The Hebridean Scots of the Province of Quebec
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Home Remedies

The following essay is taken from pages 138-140 of "Memoirs of Dell" by John Austin MacLeod, unpublished 1972 typescript, 264 p.


The home remedies that were practised by the hardy natives were many and varied, living under conditions such as existed in those days, staying healthy was an absolute necessity. On that basis many quaint, queer and superstitious home remedies were applied in this endeavour. However, it is amazing how well many of them did work. Among some of which are the following:


Plantain (the lowly toad leaf) was a persistent, unimportant pest of a weed, yet, extraordinary insofar as its healing qualities are concerned. It is used immediately being plucked from the ground. Its ribs are then severed by the thumb nail at intervals of about one quarter of an inch apart, applied to the wound and bandaged. If the wound was fresh the smooth side of the leaf would be applied, for healing, but, if festered, the rib side of the leaf was applied to draw out the poison. It really was amazing how well it worked.


This was another cure used for festering sores to draw out the poison. Only the absolute fat part of the pork was used, the part ordinarily used for baked beans. Many a barefooted boy went around with a huge bandage on his big toe which contained a poultice of a piece of fat raw salt pork.


This was highly recommended as a positive cure for the elimination of stomach worms. This was a fairly common ailment among kids in those days. A few drops of turpentine with a teaspoonful of sugar taken internally always did the trick.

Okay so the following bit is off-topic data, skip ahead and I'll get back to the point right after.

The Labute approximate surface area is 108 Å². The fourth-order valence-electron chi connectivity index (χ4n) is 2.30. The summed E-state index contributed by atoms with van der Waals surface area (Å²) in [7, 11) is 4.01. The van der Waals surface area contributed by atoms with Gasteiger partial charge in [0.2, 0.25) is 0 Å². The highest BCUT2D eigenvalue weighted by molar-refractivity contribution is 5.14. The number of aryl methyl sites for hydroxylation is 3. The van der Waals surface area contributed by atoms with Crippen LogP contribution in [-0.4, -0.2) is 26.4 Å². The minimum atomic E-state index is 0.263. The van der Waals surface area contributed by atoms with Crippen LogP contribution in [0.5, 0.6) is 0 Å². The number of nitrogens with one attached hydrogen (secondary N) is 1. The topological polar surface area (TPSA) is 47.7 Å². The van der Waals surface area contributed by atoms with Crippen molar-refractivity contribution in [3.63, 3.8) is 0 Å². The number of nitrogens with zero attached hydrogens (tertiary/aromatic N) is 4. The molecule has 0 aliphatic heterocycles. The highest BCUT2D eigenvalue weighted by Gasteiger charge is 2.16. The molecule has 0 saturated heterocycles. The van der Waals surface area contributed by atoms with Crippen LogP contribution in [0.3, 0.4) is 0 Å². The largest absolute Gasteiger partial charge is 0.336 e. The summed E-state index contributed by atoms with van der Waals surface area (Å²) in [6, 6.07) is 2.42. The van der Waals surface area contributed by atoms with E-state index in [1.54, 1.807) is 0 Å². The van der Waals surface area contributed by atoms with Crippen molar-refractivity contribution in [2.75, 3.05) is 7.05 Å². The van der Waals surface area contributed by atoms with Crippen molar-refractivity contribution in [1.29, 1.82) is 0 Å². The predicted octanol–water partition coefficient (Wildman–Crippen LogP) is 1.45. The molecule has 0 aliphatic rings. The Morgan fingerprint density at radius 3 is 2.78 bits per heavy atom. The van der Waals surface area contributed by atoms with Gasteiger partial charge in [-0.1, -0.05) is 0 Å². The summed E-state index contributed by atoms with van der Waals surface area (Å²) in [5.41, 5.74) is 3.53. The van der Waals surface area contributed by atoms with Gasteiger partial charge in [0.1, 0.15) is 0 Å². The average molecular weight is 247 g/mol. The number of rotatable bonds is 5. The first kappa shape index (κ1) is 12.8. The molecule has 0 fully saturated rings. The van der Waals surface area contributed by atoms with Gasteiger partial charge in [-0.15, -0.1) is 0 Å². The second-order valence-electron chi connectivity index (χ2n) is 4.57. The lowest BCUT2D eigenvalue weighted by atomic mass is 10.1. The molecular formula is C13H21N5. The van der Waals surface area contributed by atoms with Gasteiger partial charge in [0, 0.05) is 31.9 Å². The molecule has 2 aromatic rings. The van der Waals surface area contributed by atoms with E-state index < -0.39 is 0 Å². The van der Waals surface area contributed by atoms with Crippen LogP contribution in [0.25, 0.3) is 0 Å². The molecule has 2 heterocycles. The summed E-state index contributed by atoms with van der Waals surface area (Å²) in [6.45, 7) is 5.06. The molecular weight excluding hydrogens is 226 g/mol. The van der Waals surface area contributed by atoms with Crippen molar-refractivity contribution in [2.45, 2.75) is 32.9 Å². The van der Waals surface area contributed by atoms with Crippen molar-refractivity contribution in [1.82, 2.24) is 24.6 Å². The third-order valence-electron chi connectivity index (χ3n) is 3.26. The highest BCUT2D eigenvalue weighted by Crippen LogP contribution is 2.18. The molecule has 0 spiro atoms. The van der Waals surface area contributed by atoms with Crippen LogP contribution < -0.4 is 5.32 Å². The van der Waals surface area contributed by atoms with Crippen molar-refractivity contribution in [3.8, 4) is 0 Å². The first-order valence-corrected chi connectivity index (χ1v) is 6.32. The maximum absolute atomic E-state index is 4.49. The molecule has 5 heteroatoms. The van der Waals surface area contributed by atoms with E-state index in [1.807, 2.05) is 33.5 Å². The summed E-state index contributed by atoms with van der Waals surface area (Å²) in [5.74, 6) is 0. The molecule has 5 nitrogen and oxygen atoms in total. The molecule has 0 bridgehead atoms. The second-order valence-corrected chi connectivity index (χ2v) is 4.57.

- end of p. 138 - (Memoirs of Dell)


Any boy who came into possession of a crop of head-lice was the victim of the coal-oil treatment. A few drops well rubbed into the scalp was sufficient, followed by another dose a few days later to get the newly hatched eggs. (During this time it was not deemed advisable to play with matches!)


As spring would be well on the way each parent recognized that it was that time of the year when the kids were in need of a spring tonic. This medicinal concoction was supposed to replenish whatever strength or vim that the ravages of winter had taken. These ingredients were mixed together and a teaspoonful taken each morning for three days, miss three, then repeat thrice.


A disease that only young cattle and young farm boys got was called "ring-worm." This was a rash around the eyes and the above mixture would be applied like salve on the affected parts of both kinds of animals, boy and calf alike.


This was an important ingredient found in almost every home in the community. Goodness only knows where this vile smelling substance came from or when. However, it was used for a good many ailments, for instance, rubbed on the chest to loosen a cold, etc. Though not recommended for stomach flu, for one could hardly stomach the smell anyway.


If a kid suffered from earache his mother would ask a pipe-smoker to blow smoke into the child's ear. This was done by putting the bowl of the pipe to the mouth and its stem into the ear. This was supposed to bring relief.

- end of p. 139 - (Memoirs of Dell)


For the relief of a cold one got a pail half full of hot water, added a teaspoonful of Keen's mustard and soaked the feet in it until the water got cold. (By this time the toes were about crippled from having been curled up for so long in the pail, one almost forgot about his distress that he set out to cure in the first place.) At the same time a rare drink would be consumed which consisted of very hot water, sweetened and a teaspoonful of Rawleigh's red liniment added.


After we kids would have a shampoo in wintertime Mamma was always afraid that we would catch cold. She had a precaution all her own following a shampoo, which was to pour a dipperful of ice-cold water over the head. This left one with the feeling that he had just been scalped by an Iroquois with a hatchet.


During the epidemic of the flu which had proved fatal to many thousands the world over, following the first world war, everyone wore a small bag fastened with a string around his neck. This bag contained a piece of paraffin wax impregnated with spirits of camphor. This was supposedly to ward off the bug. (Since that time each time that I smell camphor my mind goes back to over fifty years ago to those neck-charms of long ago.)

- p. 140 - (Memoirs of Dell)

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Last Updated: May 25, 1998